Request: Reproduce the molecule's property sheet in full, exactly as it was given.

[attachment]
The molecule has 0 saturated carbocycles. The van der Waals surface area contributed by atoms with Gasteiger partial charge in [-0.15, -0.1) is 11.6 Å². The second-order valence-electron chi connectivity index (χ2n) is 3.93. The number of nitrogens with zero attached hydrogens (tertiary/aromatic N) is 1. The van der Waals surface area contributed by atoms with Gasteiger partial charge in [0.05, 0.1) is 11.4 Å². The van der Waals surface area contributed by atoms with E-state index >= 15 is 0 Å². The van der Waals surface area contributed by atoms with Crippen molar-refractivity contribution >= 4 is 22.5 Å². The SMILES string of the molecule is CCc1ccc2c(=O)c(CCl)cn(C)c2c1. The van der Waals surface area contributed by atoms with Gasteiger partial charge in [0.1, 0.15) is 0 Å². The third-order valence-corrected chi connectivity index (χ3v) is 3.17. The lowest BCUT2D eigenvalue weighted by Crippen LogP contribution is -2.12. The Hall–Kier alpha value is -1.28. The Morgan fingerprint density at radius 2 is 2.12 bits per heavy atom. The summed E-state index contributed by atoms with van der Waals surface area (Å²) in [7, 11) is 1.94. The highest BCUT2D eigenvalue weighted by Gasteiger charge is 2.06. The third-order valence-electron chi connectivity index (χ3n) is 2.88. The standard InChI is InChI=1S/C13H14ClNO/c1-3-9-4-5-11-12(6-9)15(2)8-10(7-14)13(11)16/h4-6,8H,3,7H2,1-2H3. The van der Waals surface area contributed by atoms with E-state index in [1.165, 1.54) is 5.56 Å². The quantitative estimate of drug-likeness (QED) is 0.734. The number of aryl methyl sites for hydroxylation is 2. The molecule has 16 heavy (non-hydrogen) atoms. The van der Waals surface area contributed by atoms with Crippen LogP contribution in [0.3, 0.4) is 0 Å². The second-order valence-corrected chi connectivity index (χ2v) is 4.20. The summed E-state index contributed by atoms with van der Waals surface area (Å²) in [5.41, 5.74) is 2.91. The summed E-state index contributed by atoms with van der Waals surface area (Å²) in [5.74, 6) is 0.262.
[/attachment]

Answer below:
The molecule has 0 saturated carbocycles. The van der Waals surface area contributed by atoms with Gasteiger partial charge in [-0.15, -0.1) is 11.6 Å². The second-order valence-electron chi connectivity index (χ2n) is 3.93. The number of nitrogens with zero attached hydrogens (tertiary/aromatic N) is 1. The van der Waals surface area contributed by atoms with Gasteiger partial charge in [0.05, 0.1) is 11.4 Å². The van der Waals surface area contributed by atoms with E-state index >= 15 is 0 Å². The van der Waals surface area contributed by atoms with Crippen molar-refractivity contribution >= 4 is 22.5 Å². The SMILES string of the molecule is CCc1ccc2c(=O)c(CCl)cn(C)c2c1. The van der Waals surface area contributed by atoms with Gasteiger partial charge in [0.1, 0.15) is 0 Å². The third-order valence-corrected chi connectivity index (χ3v) is 3.17. The lowest BCUT2D eigenvalue weighted by Crippen LogP contribution is -2.12. The Hall–Kier alpha value is -1.28. The Morgan fingerprint density at radius 2 is 2.12 bits per heavy atom. The summed E-state index contributed by atoms with van der Waals surface area (Å²) in [7, 11) is 1.94. The highest BCUT2D eigenvalue weighted by Gasteiger charge is 2.06. The third-order valence-electron chi connectivity index (χ3n) is 2.88. The standard InChI is InChI=1S/C13H14ClNO/c1-3-9-4-5-11-12(6-9)15(2)8-10(7-14)13(11)16/h4-6,8H,3,7H2,1-2H3. The van der Waals surface area contributed by atoms with E-state index in [1.165, 1.54) is 5.56 Å². The quantitative estimate of drug-likeness (QED) is 0.734. The number of aryl methyl sites for hydroxylation is 2. The molecule has 16 heavy (non-hydrogen) atoms. The van der Waals surface area contributed by atoms with Crippen LogP contribution in [0.3, 0.4) is 0 Å². The second-order valence-corrected chi connectivity index (χ2v) is 4.20. The summed E-state index contributed by atoms with van der Waals surface area (Å²) in [5.41, 5.74) is 2.91. The summed E-state index contributed by atoms with van der Waals surface area (Å²) in [5.74, 6) is 0.262.